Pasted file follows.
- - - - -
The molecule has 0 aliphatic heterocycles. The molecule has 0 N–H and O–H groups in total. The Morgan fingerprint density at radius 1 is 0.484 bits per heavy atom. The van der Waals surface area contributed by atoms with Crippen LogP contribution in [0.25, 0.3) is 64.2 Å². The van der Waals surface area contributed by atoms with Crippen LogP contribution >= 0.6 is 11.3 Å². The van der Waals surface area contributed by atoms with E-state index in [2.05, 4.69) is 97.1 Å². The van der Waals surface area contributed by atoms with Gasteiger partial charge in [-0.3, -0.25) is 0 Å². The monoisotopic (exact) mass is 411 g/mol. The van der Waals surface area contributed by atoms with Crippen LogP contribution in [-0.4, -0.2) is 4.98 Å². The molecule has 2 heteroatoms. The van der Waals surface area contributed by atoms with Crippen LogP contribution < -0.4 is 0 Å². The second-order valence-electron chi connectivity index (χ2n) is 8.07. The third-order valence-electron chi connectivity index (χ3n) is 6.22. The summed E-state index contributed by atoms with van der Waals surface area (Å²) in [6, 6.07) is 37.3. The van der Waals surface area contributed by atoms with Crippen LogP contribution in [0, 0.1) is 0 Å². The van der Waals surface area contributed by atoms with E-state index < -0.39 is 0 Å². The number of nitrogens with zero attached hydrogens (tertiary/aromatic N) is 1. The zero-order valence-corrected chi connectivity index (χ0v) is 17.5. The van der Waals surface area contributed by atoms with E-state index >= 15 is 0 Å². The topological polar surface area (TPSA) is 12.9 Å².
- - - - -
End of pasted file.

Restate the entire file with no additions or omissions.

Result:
The molecule has 0 aliphatic heterocycles. The molecule has 0 N–H and O–H groups in total. The Morgan fingerprint density at radius 1 is 0.484 bits per heavy atom. The van der Waals surface area contributed by atoms with Crippen LogP contribution in [0.25, 0.3) is 64.2 Å². The van der Waals surface area contributed by atoms with Crippen LogP contribution >= 0.6 is 11.3 Å². The van der Waals surface area contributed by atoms with E-state index in [2.05, 4.69) is 97.1 Å². The van der Waals surface area contributed by atoms with Gasteiger partial charge in [-0.3, -0.25) is 0 Å². The monoisotopic (exact) mass is 411 g/mol. The van der Waals surface area contributed by atoms with Crippen LogP contribution in [-0.4, -0.2) is 4.98 Å². The molecule has 2 heteroatoms. The van der Waals surface area contributed by atoms with Crippen LogP contribution < -0.4 is 0 Å². The second-order valence-electron chi connectivity index (χ2n) is 8.07. The third-order valence-electron chi connectivity index (χ3n) is 6.22. The summed E-state index contributed by atoms with van der Waals surface area (Å²) in [6, 6.07) is 37.3. The van der Waals surface area contributed by atoms with Crippen LogP contribution in [0, 0.1) is 0 Å². The van der Waals surface area contributed by atoms with E-state index < -0.39 is 0 Å². The number of nitrogens with zero attached hydrogens (tertiary/aromatic N) is 1. The zero-order valence-corrected chi connectivity index (χ0v) is 17.5. The van der Waals surface area contributed by atoms with E-state index >= 15 is 0 Å². The topological polar surface area (TPSA) is 12.9 Å².